While having awards is nice and certainly helps the GOAT discussion, basing the GOAT on awards that can be affected by media voting bias, injuries, sup-bar teammates and more is not my ideal go-to when discussing an individual player’s merits.


Sustained greatness is a trait that is severely undervalued, as a player who is better for longer is able to showcase his superior skills against more competition. Certain players who peak for several years and then regress to a lower level of play clearly cannot be considered among the best all-time. Sometimes, this may not even be the player’s fault, as injuries may befall a young star and change his career trajectory, as in the case of Derrick Rose. Other times, a player may be a star player but, due to being disliked by teammates or a lack of work ethic or conditioning, may find himself out of the league much earlier than expected, such as Deron Williams. With these (plus many more) reasons, it becomes very hard to stay in the NBA for 10 or more years, let alone be at the top of the league for that long.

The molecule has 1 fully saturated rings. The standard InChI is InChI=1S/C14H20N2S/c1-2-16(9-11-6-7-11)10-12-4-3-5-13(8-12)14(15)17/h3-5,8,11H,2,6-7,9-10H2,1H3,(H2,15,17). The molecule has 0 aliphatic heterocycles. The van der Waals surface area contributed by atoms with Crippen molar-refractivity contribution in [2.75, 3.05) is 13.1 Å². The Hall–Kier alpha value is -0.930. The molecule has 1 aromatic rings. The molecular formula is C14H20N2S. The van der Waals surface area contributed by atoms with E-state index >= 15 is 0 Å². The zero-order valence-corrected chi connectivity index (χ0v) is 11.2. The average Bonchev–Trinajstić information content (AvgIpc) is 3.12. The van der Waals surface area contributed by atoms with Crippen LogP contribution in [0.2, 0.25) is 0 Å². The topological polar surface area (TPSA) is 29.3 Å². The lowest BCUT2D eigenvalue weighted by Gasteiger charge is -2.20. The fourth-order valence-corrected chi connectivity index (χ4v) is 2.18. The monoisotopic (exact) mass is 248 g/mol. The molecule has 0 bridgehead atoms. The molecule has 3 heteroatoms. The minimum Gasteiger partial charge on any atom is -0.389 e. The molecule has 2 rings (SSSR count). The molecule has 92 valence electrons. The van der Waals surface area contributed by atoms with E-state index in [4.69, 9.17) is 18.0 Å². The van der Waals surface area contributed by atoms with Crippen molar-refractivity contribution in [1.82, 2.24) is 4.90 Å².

There have only been 20 players who have played for 19 or more seasons. While it is certainly possible for a player to be good for all of those years, it is highly unlikely for someone to be an above-average player, or even a peak performer, for more than 15 years of his career. There have been exceptions such as Kareen Abdul Jabbar, Kobe Bryant, and Shaquille O’Neal. However, in the history of the NBA, there has never been a player who has been as consistent as LeBron James in terms of health and peak performance over such an extended period of time. James is in his 17th NBA season and, at the time of this writing, has played in 92.6% of his teams’ possible regular-season games in his career (1258 of 1359), which averages out to almost 76 games per season. This, of course, does not include playoff games, of which James has played in 239 thus far, an average of 15 more games per season. Moreover, James plays 38.6 minutes per game for his career, which is 11th all-time, with none of the 10 players ahead of him playing more than 14 seasons (and in the playoffs, James averages 42 minutes per game). James also shows no sign of slowing down in year 17, as he is averaging 25.7 points, 7.9 rebounds and a career-high (and league-high) 10.6 assists per game (the 16th year in a row he is putting up 25 points, 5 rebounds, 5 assists, far and away the longest streak in NBA history). To further show how consistent James has been throughout his career, he has been on an All-NBA team 15 times (tied for first all-time) and has been on the All-NBA First team a record 12 times.